IPI International Potash Institute
IPI International Potash Institute

Research Findings: e-ifc No. 47, December 2016

Experimental site at Binh Dinh Province, Vietnam. Photo by G. Kalyan.

Agronomic Efficiency of Polyhalite Application on Peanut Yield and Quality in Vietnam

Hoang Minh Tam(1)*, Duong Minh Manh(1), Truong Thi Thuan(1), Ho Huy Cuong(1), and Pham Vu Bao(1)
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(1) Agricultural Science Institute for Southern Coastal Central of Vietnam (ASISOV)
*  Corresponding author: khvienntb@yahoo.com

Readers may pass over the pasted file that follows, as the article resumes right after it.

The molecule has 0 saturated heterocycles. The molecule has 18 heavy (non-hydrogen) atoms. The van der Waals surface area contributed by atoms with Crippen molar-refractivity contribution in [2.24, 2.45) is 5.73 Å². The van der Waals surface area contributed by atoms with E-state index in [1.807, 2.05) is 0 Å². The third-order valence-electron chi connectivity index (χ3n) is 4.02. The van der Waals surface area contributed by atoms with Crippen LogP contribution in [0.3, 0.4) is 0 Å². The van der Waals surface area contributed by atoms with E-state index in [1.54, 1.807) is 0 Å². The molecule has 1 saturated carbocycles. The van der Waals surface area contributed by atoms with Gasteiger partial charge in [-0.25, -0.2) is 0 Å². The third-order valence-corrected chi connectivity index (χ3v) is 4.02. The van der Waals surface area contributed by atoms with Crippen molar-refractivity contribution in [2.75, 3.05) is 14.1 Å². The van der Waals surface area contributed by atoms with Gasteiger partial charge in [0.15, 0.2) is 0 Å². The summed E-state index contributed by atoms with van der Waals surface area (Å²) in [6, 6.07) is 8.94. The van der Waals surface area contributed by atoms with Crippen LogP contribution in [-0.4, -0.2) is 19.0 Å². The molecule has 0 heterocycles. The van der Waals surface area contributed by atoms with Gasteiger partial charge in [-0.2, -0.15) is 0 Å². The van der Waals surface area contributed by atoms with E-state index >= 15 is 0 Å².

Peanut (Arachis hypogaea L.) has an important role in traditional crop rotation in Vietnam, and particularly in Binh Dinh province, where the planting area ranges from 8,300-10,200 ha, and the average yield increased by 12%, from 2.67 to 2.99 Mg ha-1 during 2009 to 2014. The sandy (97%) acidic (pH 5.1) soils in this humid tropical climate require careful balanced fertilization that should support a sustainable cropping system and provide sufficient profits to the farmers. As peanut is a legume, small rates of nitrogen (N) are required but adequate sulfur (S) and potassium (K) rates are essential to obtain considerable yields. Research Findings Polyhalite, a sedimentary marine evaporate, consists of a hydrated sulfate of K, calcium (Ca) and magnesium (Mg) with the formula: K2Ca2Mg(SO4)4·2(H2O), which contains 48% S. The objectives of this study are to evaluate the effects of K and polyhalite application rates on peanut agronomic and economic performances and to suggest an optimum fertilization mode for the growing conditions in the Central Coast of Vietnam. Six fertilization treatments were tested: Farmers’ practice (FP) control, with N:P:K ratio of 95:40:100; NP-K0, with 45 kg N ha-1, 90 kg P2O5 ha-1, and zero K; and NP-K30; NP-K30-S1; NP-K60-S2, and NP-K90-S3, all of which were applied with similar N and P rates, K rates increasing from 30 to 90 kg K2O ha-1, and polyhalite at 107 (S1), 214 (S2), and 321 kg ha-1 (S3), respectively. FP and NP-K0 displayed the poorest performance in most parameters tested and obtained low peanut yield and benefit. The optimum treatment was achieved with NP-K60-S2, which resulted in 2.86 Mg ha-1 of grains, 24% more than the FP control, and in a 98% increase in the net benefit to the farmer. A further increase in K and S rates did not provide any further advantage. Soil examinations, before sowing and after harvest, indicated that while FP significantly reduced soil fertility, employing polyhalite to create a balanced N-P-K-S management led to enhanced soil fertility, thus supporting a sustainable cropping system.

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